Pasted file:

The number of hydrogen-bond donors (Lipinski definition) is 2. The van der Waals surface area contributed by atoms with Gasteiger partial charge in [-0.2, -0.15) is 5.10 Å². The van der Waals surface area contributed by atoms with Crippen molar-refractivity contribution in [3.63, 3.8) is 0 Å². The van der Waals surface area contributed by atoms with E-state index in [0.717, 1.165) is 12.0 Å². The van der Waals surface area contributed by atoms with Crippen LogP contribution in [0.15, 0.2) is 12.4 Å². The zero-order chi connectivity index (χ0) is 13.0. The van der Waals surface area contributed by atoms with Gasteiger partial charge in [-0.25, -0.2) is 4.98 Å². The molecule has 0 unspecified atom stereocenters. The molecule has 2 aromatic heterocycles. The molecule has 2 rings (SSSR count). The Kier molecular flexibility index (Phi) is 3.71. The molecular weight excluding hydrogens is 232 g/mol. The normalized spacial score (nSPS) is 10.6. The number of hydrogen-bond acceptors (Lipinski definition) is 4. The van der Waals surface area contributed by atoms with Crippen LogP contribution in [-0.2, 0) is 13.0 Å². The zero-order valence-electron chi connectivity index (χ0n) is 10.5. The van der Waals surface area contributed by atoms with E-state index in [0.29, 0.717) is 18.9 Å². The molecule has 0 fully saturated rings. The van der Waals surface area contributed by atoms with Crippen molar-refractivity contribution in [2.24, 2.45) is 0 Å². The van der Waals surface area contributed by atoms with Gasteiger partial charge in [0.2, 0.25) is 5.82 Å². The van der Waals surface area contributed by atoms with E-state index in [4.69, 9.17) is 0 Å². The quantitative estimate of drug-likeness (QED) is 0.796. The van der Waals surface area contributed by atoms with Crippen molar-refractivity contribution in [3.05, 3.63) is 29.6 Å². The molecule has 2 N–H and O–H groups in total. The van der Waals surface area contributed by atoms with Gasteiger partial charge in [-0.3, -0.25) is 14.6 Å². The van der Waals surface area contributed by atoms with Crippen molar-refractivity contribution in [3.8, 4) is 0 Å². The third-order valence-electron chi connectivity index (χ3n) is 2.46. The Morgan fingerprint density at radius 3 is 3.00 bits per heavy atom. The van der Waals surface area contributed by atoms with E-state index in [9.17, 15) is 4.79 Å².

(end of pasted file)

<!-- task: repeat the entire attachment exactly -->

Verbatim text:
The number of hydrogen-bond donors (Lipinski definition) is 2. The van der Waals surface area contributed by atoms with Gasteiger partial charge in [-0.2, -0.15) is 5.10 Å². The van der Waals surface area contributed by atoms with Crippen molar-refractivity contribution in [3.63, 3.8) is 0 Å². The van der Waals surface area contributed by atoms with E-state index in [0.717, 1.165) is 12.0 Å². The van der Waals surface area contributed by atoms with Crippen LogP contribution in [0.15, 0.2) is 12.4 Å². The zero-order chi connectivity index (χ0) is 13.0. The van der Waals surface area contributed by atoms with Gasteiger partial charge in [-0.25, -0.2) is 4.98 Å². The molecule has 0 unspecified atom stereocenters. The molecule has 2 aromatic heterocycles. The molecule has 2 rings (SSSR count). The Kier molecular flexibility index (Phi) is 3.71. The molecular weight excluding hydrogens is 232 g/mol. The normalized spacial score (nSPS) is 10.6. The number of hydrogen-bond acceptors (Lipinski definition) is 4. The van der Waals surface area contributed by atoms with Crippen LogP contribution in [-0.2, 0) is 13.0 Å². The zero-order valence-electron chi connectivity index (χ0n) is 10.5. The van der Waals surface area contributed by atoms with E-state index in [0.29, 0.717) is 18.9 Å². The molecule has 0 fully saturated rings. The van der Waals surface area contributed by atoms with Crippen molar-refractivity contribution in [2.24, 2.45) is 0 Å². The van der Waals surface area contributed by atoms with Gasteiger partial charge in [0.2, 0.25) is 5.82 Å². The van der Waals surface area contributed by atoms with E-state index in [4.69, 9.17) is 0 Å². The quantitative estimate of drug-likeness (QED) is 0.796. The van der Waals surface area contributed by atoms with Crippen molar-refractivity contribution in [3.05, 3.63) is 29.6 Å². The molecule has 2 N–H and O–H groups in total. The van der Waals surface area contributed by atoms with Gasteiger partial charge in [-0.3, -0.25) is 14.6 Å². The van der Waals surface area contributed by atoms with Crippen molar-refractivity contribution in [3.8, 4) is 0 Å². The third-order valence-electron chi connectivity index (χ3n) is 2.46. The Morgan fingerprint density at radius 3 is 3.00 bits per heavy atom. The van der Waals surface area contributed by atoms with E-state index in [9.17, 15) is 4.79 Å².